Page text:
Derrick Rose's Adidas AdiZero Rose 2: Full Shoe Review
Adidas pulled out all the stops for Derrick Rose’s new shoes, the adidas adiZero Rose 2.
After taking home the NBA MVP and spearheading a league-leading 62 win season for the Chicago Bulls, Rose was rightfully rewarded with a very special pair of kicks to adorn his feet.
While we’ll still have to wait before we’re able to witness Rose tearing up the hardwood against NBA-caliber talent, Bulls fans can rest easy knowing that one of their MVP’s most valuable assets—his feet—will be well protected when the NBA lockout finally comes to an end.
Adidas went in a different direction from Rose’s first pair with the company. The design team went with an all-around higher class shoe with the adiZero Rose 2. They didn’t skimp on anything and, instead, went with some premium material to construct a solid and durable pair of shoes.
While the Adidas adiZero Crazy Light was clearly designed for speed on the court, the Rose 2 balances design and performance with the fashionable baller in mind.
The sleek design is complemented by a mix of patent and cracked premium leather—although different colorways apparently call for different use of material.
While they look like they’re low tops, they’re more of a hybrid between lows and mids. Regardless of their type, the shoe is extremely well balanced.
Like the Crazy Light, the traction on the Rose 2 are fantastic, all thanks to the great soles.
While I can’t say for certain how much of an impact the Splatter Traction Surface on the sole made, the overall performance more than speaks for itself.
Gripping the court—whether indoor or outdoor—was done with ease as I effortlessly made cuts and spins.
The circular design at the forefoot, while seemingly nothing more than a design choice, actually greatly impacts the way you move around on the court.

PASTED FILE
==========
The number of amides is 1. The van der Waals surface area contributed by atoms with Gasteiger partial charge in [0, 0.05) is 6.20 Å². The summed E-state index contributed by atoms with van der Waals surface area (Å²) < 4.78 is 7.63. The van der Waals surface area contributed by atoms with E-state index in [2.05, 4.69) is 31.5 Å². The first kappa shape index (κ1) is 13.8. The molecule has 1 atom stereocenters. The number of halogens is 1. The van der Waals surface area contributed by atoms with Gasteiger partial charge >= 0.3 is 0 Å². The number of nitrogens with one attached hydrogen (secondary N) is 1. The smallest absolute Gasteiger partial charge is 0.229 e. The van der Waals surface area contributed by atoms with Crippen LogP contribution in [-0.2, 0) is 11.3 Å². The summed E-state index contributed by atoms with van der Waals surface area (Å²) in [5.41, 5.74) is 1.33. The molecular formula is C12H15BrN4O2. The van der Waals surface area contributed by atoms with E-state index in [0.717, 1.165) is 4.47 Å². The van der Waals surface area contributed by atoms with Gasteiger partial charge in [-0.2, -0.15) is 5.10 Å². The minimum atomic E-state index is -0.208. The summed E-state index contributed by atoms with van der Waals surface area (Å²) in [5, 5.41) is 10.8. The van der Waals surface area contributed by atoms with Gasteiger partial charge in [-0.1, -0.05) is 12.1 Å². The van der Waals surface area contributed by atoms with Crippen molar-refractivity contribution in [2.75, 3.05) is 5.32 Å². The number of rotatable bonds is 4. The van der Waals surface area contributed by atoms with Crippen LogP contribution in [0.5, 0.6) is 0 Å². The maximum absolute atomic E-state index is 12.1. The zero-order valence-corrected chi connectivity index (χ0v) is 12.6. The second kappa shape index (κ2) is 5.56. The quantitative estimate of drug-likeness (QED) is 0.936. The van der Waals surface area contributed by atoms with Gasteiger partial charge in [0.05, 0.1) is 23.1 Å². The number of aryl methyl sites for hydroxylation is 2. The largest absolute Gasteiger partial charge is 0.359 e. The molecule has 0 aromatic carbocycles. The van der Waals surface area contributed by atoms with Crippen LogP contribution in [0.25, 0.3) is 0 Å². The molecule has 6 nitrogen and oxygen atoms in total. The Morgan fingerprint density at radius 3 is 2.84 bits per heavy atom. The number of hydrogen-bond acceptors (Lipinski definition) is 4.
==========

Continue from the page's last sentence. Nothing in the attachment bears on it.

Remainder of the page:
Borrowing elements from the Adidas adiZero Crazy Light, Rose’s new signature shoe features the same sprint frame and sprint web construction that made the Crazy Light effortless to move around in.
Coming in at 12.4 oz, the Rose 2 added on some heft from the Crazy Light, but it certainly won’t deter you from burning your man on the way to the bucket.
While it doesn’t boast the same claim to fame as the Crazy Light, the Rose 2 is still incredibly light on your feet. The added weight was a necessary evil in order to make room for one of the most important factors in basketball shoes…
The soles are thick and sturdy, which is important since they provide a strong base for the rest of the shoes.
Complementing the strong base is the molded heel counter, which I found to be strong and extremely stable, so you don’t need to worry about an unfortunate ankle twist occurring.
Adidas was also kind enough to add in a much welcomed gore ankle strap. This adjustable collar makes it much easier to tighten or loosen up the shoes, so you can slip right in and out of them. The collar also act as a de facto ankle brace when laced up, making you feel all that much more at ease when you step onto the court.
My biggest issue with the adiZero Crazy Light was that it pinched the soles of my feet about midway through. On numerous occasions, I would feel a sharp and noticeable pain after a lengthy session of hoops.
I can say with confidence that Adidas took care of that issue and created a more generous and wider profile that gives your feet more space and room to breathe.
As I referenced earlier, the Rose 2 packed on some weight in order to create a more comfortable and stronger supporting shoe. Since they weren’t aiming to create the lightest basketball shoe ever created, they didn’t have to sacrifice material for the sake of weight.
The shoes are thicker all around, with an added layer of cushioning to give them a pillowy-like feel when you slip them on.
Adidas is on a roll here, and they have a winner with the Adidas adiZero Rose 2, having crafted one of the finest signature kicks on the market in recent memory.
I almost feel guilty slipping these on and wearing them on the court. While they’re certainly durable enough to regularly wear on hard courts, it’s almost a travesty to scuff up the soles against concrete.
By the same token, you would be doing yourself a disservice keeping them shelved away instead of breaking ankles with them.
While these were designed with the playing style of a guard, they can match that of all types of position players.
It’s only fitting that the reigning league MVP has arguably the nicest signature shoes on the market to match. Coming in at a rather affordable price point of $110, what are you waiting for?